If you want to learn how to choose a soundbar, then you're in the right place.
Let's face it, the sound that you get from your TV speakers is pretty bad. You can't watch a movie using your TV speakers. Well, you can. But… why?
You know it can be much better than that.
But where do you start? How do you improve the sound in your living room for movies, sports and music television?
Obviously, as someone who has a site about home theater, I would suggest you fill your room with huge amplifiers and loads of expensive surround sound speakers.
I've got loads of articles on all those fun things.
But guess what? I believe some people don't want all that fuss. They want an easier way to improve the sound of their TV.
It's OK. I won't hold it against you.
There are plenty of ways to skin a cat (so I've been told).
But, before you get to buying a soundbar, there are a surprising number of things that you need to decide.
What type of soundbars are there? Can you get stereo or surround sound? What about Dolby Atmos soundbars or wireless subwoofers?
Then, there are all the connections. Which are the connection types, and how will you wire it to your TV?
This soundbar buying guide will cover all you need to know before purchasing a soundbar.
|Image||Model||Channels||Audio & Video Inputs||Audio & Video Outputs|
|Sonos Beam||3.0||1x HDMI (ARC)||None||Check Price|
|Samsung HW-Q950T||9.1.4||2x HDMI, 1x Optical||1x HDMI (eARC)||Check Price|
|TaoTronics TT-SK023||2.0||1x Optical, 1x 3.5mm Mini-Jack||None||Check Price|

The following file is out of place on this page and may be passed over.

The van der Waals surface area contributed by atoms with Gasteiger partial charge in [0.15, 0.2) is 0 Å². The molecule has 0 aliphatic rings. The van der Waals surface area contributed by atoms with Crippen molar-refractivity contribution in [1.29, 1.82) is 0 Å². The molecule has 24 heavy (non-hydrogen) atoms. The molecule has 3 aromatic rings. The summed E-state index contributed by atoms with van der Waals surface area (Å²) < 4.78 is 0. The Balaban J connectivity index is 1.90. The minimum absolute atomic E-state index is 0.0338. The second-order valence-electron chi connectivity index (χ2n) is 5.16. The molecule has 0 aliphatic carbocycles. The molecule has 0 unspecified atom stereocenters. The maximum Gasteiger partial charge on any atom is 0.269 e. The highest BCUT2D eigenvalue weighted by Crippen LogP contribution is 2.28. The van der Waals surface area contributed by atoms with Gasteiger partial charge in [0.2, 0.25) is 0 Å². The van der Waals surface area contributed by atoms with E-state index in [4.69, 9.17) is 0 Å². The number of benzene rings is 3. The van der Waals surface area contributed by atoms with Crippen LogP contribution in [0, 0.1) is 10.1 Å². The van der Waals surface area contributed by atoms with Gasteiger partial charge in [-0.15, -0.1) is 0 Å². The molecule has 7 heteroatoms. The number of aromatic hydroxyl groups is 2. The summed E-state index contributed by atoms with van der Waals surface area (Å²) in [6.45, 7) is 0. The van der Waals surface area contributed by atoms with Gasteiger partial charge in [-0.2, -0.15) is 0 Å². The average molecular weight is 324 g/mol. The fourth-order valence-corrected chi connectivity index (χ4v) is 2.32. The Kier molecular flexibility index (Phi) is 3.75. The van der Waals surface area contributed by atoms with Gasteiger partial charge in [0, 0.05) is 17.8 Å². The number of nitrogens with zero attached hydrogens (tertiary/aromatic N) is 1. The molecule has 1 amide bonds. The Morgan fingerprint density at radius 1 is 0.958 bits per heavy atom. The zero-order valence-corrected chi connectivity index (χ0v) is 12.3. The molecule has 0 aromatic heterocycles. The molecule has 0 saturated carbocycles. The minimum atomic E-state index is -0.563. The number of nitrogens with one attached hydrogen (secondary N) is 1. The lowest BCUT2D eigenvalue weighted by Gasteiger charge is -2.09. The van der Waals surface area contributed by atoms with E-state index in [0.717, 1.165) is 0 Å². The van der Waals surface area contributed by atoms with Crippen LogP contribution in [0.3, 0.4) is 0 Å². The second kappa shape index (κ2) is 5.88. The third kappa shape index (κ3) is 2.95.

|Polk Signa S2||2.1||1x HDMI (ARC), 1x Optical, 1x 3.5mm Mini-Jack||None||Check Price|
|Yamaha MusicCast BAR 400||2.1||1x HDMI, 1x Optical, 1x 3.5mm Mini-Jack||1x HDMI (ARC)||Check Price|
|Sonos Arc||5.0.2||1x HDMI (eARC) (optical available via an adapter)||None||Check Price|
|Nakamichi Shockwafe Ultra||9.2.4||3x HDMI, 1x Optical, 1x Coaxial, 1x 3.5mm Mini-Jack, 1x USB||1x HDMI (ARC)||Check Price|
|Sennheiser Ambeo||5.1.4||3x HDMI, 1x Optical, 1x 3.5mm Mini-Jack, 1x Mic Input (for calibration)||1x HDMI (eARC), 1x Subwoofer Pre-Out||Check Price|
A soundbar is a single unit with two or more small speakers built into it. The main idea is that it is a quick and easy way to improve your TV speakers' sound.
Put the soundbar in place. Connect a cable from your TV. Bingo – instant audio nirvana.
No amplifiers to install. No bulky speaker systems to wire up and create a mess in your room.
Many brands that previously made budget home-theater-in-a-box sound systems have switched to making soundbars for home theater sound.
They are so popular that even some high-end audio brands have released their own versions.
As time has moved on, soundbar systems have become more powerful, higher quality and more sophisticated.
They are now not just simple stereo speakers. They might have a dedicated center speaker.
Or surround sound speakers. Or upfiring Dolby Atmos speakers.
All within the same box.
For better bass, they will often come with a wireless subwoofer.
Some models even come with separate rear speakers for 'proper' surround sound.
These systems blur the lines between a simple soundbar and a full surround sound experience that you get from an AV receiver and speaker package.
A soundbase is a type of soundbar. It contains the speakers you need to replace the sound from your TV speakers. However, it is a flat base, and you stand your TV on top of it.
Thus, it is usually not as wide as a soundbar, but it is much deeper.
Since it isn't as wide, it might be hard to get the same wide stereo image that you can from the bigger soundbars – although that will depend on the design of a particular model.